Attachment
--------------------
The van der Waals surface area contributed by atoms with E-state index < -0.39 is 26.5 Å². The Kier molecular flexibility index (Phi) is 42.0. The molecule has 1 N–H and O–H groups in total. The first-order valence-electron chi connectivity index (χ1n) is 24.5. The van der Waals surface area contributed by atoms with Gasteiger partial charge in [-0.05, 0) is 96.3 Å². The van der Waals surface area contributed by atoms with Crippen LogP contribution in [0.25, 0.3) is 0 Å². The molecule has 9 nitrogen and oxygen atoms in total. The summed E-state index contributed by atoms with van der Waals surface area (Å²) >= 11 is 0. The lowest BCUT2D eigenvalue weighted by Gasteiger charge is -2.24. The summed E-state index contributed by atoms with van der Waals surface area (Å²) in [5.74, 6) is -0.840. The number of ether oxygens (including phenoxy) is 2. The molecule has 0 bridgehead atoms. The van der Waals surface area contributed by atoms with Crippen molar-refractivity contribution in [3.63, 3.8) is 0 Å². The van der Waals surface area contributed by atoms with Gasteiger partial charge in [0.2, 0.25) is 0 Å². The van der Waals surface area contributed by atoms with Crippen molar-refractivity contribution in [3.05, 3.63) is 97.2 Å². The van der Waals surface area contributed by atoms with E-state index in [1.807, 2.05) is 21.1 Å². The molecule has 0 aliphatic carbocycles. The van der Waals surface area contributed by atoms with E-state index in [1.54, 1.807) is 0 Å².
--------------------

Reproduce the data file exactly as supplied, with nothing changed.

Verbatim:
The van der Waals surface area contributed by atoms with E-state index < -0.39 is 26.5 Å². The Kier molecular flexibility index (Phi) is 42.0. The molecule has 1 N–H and O–H groups in total. The first-order valence-electron chi connectivity index (χ1n) is 24.5. The van der Waals surface area contributed by atoms with Gasteiger partial charge in [-0.05, 0) is 96.3 Å². The van der Waals surface area contributed by atoms with Crippen LogP contribution in [0.25, 0.3) is 0 Å². The molecule has 9 nitrogen and oxygen atoms in total. The summed E-state index contributed by atoms with van der Waals surface area (Å²) >= 11 is 0. The lowest BCUT2D eigenvalue weighted by Gasteiger charge is -2.24. The summed E-state index contributed by atoms with van der Waals surface area (Å²) in [5.74, 6) is -0.840. The number of ether oxygens (including phenoxy) is 2. The molecule has 0 bridgehead atoms. The van der Waals surface area contributed by atoms with Crippen molar-refractivity contribution in [3.63, 3.8) is 0 Å². The van der Waals surface area contributed by atoms with Gasteiger partial charge in [0.2, 0.25) is 0 Å². The van der Waals surface area contributed by atoms with Crippen molar-refractivity contribution in [3.05, 3.63) is 97.2 Å². The van der Waals surface area contributed by atoms with E-state index in [1.807, 2.05) is 21.1 Å². The molecule has 0 aliphatic carbocycles. The van der Waals surface area contributed by atoms with E-state index in [1.54, 1.807) is 0 Å².